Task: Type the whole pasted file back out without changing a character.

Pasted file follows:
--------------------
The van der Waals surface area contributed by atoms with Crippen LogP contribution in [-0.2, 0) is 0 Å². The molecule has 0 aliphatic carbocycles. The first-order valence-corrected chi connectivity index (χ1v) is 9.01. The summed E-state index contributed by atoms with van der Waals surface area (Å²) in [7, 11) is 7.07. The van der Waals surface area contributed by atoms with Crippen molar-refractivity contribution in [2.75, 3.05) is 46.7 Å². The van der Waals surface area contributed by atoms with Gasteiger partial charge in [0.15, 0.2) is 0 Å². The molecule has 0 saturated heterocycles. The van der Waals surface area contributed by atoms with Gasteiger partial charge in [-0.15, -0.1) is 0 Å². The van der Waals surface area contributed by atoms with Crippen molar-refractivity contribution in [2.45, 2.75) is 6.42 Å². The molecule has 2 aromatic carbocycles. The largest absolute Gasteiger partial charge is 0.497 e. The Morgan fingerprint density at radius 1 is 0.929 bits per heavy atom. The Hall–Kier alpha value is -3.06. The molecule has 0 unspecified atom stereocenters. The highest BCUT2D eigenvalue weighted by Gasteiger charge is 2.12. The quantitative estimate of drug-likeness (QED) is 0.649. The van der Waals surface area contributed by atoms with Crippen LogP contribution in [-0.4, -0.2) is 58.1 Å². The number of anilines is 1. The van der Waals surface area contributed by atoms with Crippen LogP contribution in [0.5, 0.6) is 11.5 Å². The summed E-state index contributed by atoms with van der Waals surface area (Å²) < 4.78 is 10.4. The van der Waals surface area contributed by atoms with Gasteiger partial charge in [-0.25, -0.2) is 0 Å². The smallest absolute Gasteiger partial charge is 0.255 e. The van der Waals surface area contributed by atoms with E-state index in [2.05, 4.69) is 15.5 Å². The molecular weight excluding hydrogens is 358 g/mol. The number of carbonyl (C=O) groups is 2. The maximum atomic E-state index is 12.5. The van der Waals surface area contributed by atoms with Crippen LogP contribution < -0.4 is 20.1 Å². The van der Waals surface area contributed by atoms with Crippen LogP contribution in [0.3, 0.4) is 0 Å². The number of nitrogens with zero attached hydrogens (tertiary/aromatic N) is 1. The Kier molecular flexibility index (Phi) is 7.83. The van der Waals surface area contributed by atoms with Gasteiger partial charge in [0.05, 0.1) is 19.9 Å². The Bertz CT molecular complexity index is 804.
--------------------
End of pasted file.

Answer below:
The van der Waals surface area contributed by atoms with Crippen LogP contribution in [-0.2, 0) is 0 Å². The molecule has 0 aliphatic carbocycles. The first-order valence-corrected chi connectivity index (χ1v) is 9.01. The summed E-state index contributed by atoms with van der Waals surface area (Å²) in [7, 11) is 7.07. The van der Waals surface area contributed by atoms with Crippen molar-refractivity contribution in [2.75, 3.05) is 46.7 Å². The van der Waals surface area contributed by atoms with Gasteiger partial charge in [0.15, 0.2) is 0 Å². The molecule has 0 saturated heterocycles. The van der Waals surface area contributed by atoms with Gasteiger partial charge in [-0.15, -0.1) is 0 Å². The van der Waals surface area contributed by atoms with Crippen molar-refractivity contribution in [2.45, 2.75) is 6.42 Å². The molecule has 2 aromatic carbocycles. The largest absolute Gasteiger partial charge is 0.497 e. The Morgan fingerprint density at radius 1 is 0.929 bits per heavy atom. The Hall–Kier alpha value is -3.06. The molecule has 0 unspecified atom stereocenters. The highest BCUT2D eigenvalue weighted by Gasteiger charge is 2.12. The quantitative estimate of drug-likeness (QED) is 0.649. The van der Waals surface area contributed by atoms with Crippen LogP contribution in [-0.4, -0.2) is 58.1 Å². The number of anilines is 1. The van der Waals surface area contributed by atoms with Crippen LogP contribution in [0.5, 0.6) is 11.5 Å². The summed E-state index contributed by atoms with van der Waals surface area (Å²) < 4.78 is 10.4. The van der Waals surface area contributed by atoms with Gasteiger partial charge in [-0.25, -0.2) is 0 Å². The smallest absolute Gasteiger partial charge is 0.255 e. The van der Waals surface area contributed by atoms with E-state index in [2.05, 4.69) is 15.5 Å². The molecular weight excluding hydrogens is 358 g/mol. The number of carbonyl (C=O) groups is 2. The maximum atomic E-state index is 12.5. The van der Waals surface area contributed by atoms with Crippen LogP contribution < -0.4 is 20.1 Å². The van der Waals surface area contributed by atoms with Crippen LogP contribution in [0.3, 0.4) is 0 Å². The number of nitrogens with zero attached hydrogens (tertiary/aromatic N) is 1. The Kier molecular flexibility index (Phi) is 7.83. The van der Waals surface area contributed by atoms with Gasteiger partial charge in [0.05, 0.1) is 19.9 Å². The Bertz CT molecular complexity index is 804.